Summary: The resurrection is factual story. It is a sign pointing to the identity of Jesus and it is for us - the Church - to share with others! This is an all-age talk outline which could be developed in various ways.
On this resurrection Sunday I want to speak about the story of the resurrection, the sign of the resurrection and sharing the message of the resurrection of Jesus.
(NB - NOTE TO THE PREACHER - I began my talk by asking people about their favourite books and stories, and asking them to tell us if they are fact or fiction. When I preached everyone went for fiction and I was glad I had my 1977 copy of the Lion The Witch and the Wardrobe handy to show as my favourite piece of fiction. I also had an Autobiography handy - "Pride and Perjury" by Jonathan Aitken.
NB: Also, everyone had been handed a small chocolate sweet when they entered Church, and they had been asked NOT to eat it until the appointed time!)
Some stories are made up, like fairy-tales, myths, and works of fiction. ‘The Lion, The Witch and The Wardrobe’ is one of my favourite pieces of fiction; it’s a story which makes me think. Jesus told lots of stories. He often used stories which we call parables; to get people thinking, and challenging people to change. Biographies and autobiographies tell the story of the life of a person; Matthew, Mark, Luke and John wrote about the life-story of Jesus. So our Bible reading from John’s Gospel is not fairy-tale! It’s his eye-witness account. This story is history. The Stone had been rolled away (20:1). Jesus body had gone (20:2). John saw the grave-clothes & believed (20:8).
The author and Bible teacher John Stott suggests that we might imagine an abandoned chrysalis. The evidence spoke for itself. See 1 Corinthians 15: 3-9.
John tells us (John 20:30-31) that Jesus did many other miraculous signs not recorded in his book; the ones he wrote down are so we may believe Jesus is the Christ, the Son of God, and by believing we may have life in his name. The sign of the resurrection is the climax of all the ‘signs’ John refers to. The first was changing water into wine at a wedding banquet (John 2:11). All the signs pointed to his identity. The resurrection points to the future and is a real and present reality for many Christian people throughout the world. St Peter wrote (1 Peter 1:3) that “we have been born anew to a living hope through the resurrection of Jesus Christ from the dead.” Jesus said: “My father’s will is that everyone who looks to the Son and believes in him shall have eternal life, and I will raise him up at the last day” (John 6:40).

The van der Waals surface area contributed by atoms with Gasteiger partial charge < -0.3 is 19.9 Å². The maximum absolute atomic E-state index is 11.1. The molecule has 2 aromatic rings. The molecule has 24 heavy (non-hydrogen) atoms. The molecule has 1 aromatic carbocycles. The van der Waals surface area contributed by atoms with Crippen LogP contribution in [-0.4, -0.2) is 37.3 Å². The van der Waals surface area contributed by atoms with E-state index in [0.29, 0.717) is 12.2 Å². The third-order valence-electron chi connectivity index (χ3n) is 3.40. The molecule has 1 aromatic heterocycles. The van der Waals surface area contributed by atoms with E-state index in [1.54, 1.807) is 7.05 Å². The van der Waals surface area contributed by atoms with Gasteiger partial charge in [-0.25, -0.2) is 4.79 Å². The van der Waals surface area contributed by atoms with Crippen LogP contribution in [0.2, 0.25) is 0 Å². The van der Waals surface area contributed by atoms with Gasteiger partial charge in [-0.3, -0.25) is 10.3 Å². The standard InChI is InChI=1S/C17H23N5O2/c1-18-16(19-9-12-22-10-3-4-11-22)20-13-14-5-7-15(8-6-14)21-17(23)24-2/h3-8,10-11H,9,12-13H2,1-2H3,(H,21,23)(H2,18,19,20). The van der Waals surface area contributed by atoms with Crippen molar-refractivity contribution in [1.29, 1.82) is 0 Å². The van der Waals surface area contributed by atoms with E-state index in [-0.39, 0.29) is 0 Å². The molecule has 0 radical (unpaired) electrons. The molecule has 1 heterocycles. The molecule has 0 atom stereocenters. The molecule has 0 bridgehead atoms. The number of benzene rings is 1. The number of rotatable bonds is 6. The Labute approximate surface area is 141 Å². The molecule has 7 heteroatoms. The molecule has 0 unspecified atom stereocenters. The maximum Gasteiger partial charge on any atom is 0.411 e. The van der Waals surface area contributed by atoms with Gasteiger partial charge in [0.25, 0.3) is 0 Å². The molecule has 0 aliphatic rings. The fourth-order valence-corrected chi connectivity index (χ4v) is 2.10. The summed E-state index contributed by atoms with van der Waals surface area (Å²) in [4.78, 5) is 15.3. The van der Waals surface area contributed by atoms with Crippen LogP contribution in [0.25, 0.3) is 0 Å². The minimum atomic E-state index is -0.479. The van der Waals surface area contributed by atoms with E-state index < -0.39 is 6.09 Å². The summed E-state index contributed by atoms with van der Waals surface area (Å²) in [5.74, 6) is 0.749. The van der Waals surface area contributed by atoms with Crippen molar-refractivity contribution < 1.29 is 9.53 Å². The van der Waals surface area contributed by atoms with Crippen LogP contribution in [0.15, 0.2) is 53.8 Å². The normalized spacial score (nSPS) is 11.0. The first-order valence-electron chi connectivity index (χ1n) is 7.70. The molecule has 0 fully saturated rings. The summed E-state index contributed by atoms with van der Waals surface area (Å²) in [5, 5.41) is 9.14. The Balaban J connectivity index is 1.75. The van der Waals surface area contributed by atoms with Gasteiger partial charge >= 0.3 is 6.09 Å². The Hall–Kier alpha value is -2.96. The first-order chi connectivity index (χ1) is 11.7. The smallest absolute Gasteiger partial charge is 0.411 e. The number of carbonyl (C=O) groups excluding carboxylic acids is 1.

Through her tears at the empty tomb (20:11) Mary Magdalene found it hard to recognise Jesus but when the risen Lord spoke her name, “Mary” she knew it was him and she wanted to cling to him – perhaps wanting simply to be in his presence and to worship him as she had done when she anointed him with expensive perfume (John 12). Of course we can sense something her relief and her amazement but Jesus said, “Do not hold on to me for I have not yet returned to my Father” (20:17). “Go instead to my brothers and tell them”. Mary went to the disciples with the news, “I have seen the Lord!”
One of the problems with the UK Church is that we have become too inward looking. There has been more of a desire to sit in the presence of Jesus and to gaze at him than to go and tell the world the Good News. For those of us who love the risen Lord part of our worship is to go and share His story!
(Note to the Preacher - At this point I asked if everyone still had their chocolate sweet and pointed out that some people had been pleased with their sweet, others had not. I now made the point that the sweet is not for them to eat - it is for them to share with others, just like to the Good News is for sharing. There was great laughter as people shared their sweets. Morale broke out in the Church!)
So brothers and sisters. Let’s go and gossip the Gospel with others. It’s not ours to keep. It’s to be shared with others. Amen!